They had some success. There was growth in “top-tier” information economy occupations. While there were losses in the NAICS industry classification “Information,” which includes publishing, broadcasting, telecommunications and internet service providers, the area added jobs in financial activities and professional and business services. These well-paid, education-dependent occupational categories grew by 3387 jobs, about 500 jobs per year.

But the most exponential growth was the service sector—education and health services, leisure and hospitality, and other services—which grew by more than 12,300 jobs. That’s nearly 2,000 jobs per year added in low-wage, high-volatility, insecure and difficult industries like retail, healthcare, education, and food service. Most of the workers in these classifications make close to minimum wage, and few have access to health insurance, pensions, paid sick leave, and other employment protections and benefits. 78% of job growth in Tech Valley is in the service industry.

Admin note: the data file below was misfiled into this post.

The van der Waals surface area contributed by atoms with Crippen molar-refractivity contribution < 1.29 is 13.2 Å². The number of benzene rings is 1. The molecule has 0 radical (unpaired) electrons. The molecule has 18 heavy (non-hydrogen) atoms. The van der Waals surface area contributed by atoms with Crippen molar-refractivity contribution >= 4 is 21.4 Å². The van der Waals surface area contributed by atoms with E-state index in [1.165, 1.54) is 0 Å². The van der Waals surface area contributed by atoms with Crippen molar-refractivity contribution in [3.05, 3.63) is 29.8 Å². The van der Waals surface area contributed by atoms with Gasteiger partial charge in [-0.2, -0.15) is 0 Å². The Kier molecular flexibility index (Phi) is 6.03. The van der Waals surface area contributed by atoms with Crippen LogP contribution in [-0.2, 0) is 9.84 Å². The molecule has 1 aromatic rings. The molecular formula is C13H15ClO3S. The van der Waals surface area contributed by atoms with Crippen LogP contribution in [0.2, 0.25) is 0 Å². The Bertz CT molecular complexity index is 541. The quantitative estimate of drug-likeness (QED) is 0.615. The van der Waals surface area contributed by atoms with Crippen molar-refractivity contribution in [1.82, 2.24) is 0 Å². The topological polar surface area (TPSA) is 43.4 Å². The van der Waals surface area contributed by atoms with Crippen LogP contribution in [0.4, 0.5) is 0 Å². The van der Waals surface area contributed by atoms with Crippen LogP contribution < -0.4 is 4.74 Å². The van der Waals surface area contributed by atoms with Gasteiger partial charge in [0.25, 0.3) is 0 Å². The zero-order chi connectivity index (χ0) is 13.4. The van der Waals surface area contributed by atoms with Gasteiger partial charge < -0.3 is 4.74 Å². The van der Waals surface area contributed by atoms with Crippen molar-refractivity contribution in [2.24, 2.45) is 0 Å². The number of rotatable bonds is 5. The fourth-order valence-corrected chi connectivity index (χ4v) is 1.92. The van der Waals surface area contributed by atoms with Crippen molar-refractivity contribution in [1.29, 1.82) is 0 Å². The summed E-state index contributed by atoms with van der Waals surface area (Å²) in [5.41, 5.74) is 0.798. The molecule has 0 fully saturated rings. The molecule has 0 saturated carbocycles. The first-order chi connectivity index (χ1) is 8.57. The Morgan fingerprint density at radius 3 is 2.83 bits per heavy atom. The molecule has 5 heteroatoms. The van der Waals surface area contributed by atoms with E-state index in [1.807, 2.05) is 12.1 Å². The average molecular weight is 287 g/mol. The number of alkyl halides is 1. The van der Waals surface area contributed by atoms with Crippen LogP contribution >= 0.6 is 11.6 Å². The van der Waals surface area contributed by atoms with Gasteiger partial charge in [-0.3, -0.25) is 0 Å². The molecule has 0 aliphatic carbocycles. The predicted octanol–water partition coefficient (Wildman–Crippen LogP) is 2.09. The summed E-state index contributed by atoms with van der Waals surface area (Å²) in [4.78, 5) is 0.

The most rapid job growth between 2001 and 2008 was in the lowest-paid NAICS classification, “Leisure and Hospitality.” The Capital Region gained 4282 jobs in this category, a growth of 14.7%. The average weekly wage for these workers is $262 (in 2000 dollars), and the category has the slowest wage growth of nearly any category, only 5.4% in those seven years.

If nearly 80% of the job growth in the new economy is in these low-paying and insecure occupations, any attempt to create high-tech equity must include protections for vulnerable workers. Work in the information economy—in both the high-tech and the service sectors—tends to be less reliable and lacks institutions for effectively organizing on workers’ behalf. The increasingly anti-union political climate is, thus, especially dangerous for information economy workers.